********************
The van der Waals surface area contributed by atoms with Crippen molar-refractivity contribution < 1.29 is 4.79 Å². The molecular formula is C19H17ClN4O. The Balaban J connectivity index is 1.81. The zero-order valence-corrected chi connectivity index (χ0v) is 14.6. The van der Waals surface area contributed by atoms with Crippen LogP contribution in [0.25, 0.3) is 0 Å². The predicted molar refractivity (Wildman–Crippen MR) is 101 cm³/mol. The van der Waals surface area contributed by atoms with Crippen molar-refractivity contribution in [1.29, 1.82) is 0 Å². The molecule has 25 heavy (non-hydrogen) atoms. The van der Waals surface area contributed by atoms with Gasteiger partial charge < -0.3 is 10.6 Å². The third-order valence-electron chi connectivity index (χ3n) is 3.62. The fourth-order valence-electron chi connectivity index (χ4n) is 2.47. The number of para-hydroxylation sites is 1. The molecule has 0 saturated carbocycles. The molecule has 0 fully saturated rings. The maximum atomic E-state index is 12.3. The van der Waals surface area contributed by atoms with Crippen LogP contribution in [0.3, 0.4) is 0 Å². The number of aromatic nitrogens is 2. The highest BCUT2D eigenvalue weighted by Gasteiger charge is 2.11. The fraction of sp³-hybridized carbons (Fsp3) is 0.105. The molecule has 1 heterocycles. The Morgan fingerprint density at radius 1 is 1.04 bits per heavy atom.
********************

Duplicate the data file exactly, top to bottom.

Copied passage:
The van der Waals surface area contributed by atoms with Crippen molar-refractivity contribution < 1.29 is 4.79 Å². The molecular formula is C19H17ClN4O. The Balaban J connectivity index is 1.81. The zero-order valence-corrected chi connectivity index (χ0v) is 14.6. The van der Waals surface area contributed by atoms with Crippen LogP contribution in [0.25, 0.3) is 0 Å². The predicted molar refractivity (Wildman–Crippen MR) is 101 cm³/mol. The van der Waals surface area contributed by atoms with Crippen molar-refractivity contribution in [1.29, 1.82) is 0 Å². The molecule has 25 heavy (non-hydrogen) atoms. The van der Waals surface area contributed by atoms with Gasteiger partial charge < -0.3 is 10.6 Å². The third-order valence-electron chi connectivity index (χ3n) is 3.62. The fourth-order valence-electron chi connectivity index (χ4n) is 2.47. The number of para-hydroxylation sites is 1. The molecule has 0 saturated carbocycles. The molecule has 0 fully saturated rings. The maximum atomic E-state index is 12.3. The van der Waals surface area contributed by atoms with Crippen LogP contribution in [0.3, 0.4) is 0 Å². The number of aromatic nitrogens is 2. The highest BCUT2D eigenvalue weighted by Gasteiger charge is 2.11. The fraction of sp³-hybridized carbons (Fsp3) is 0.105. The molecule has 1 heterocycles. The Morgan fingerprint density at radius 1 is 1.04 bits per heavy atom.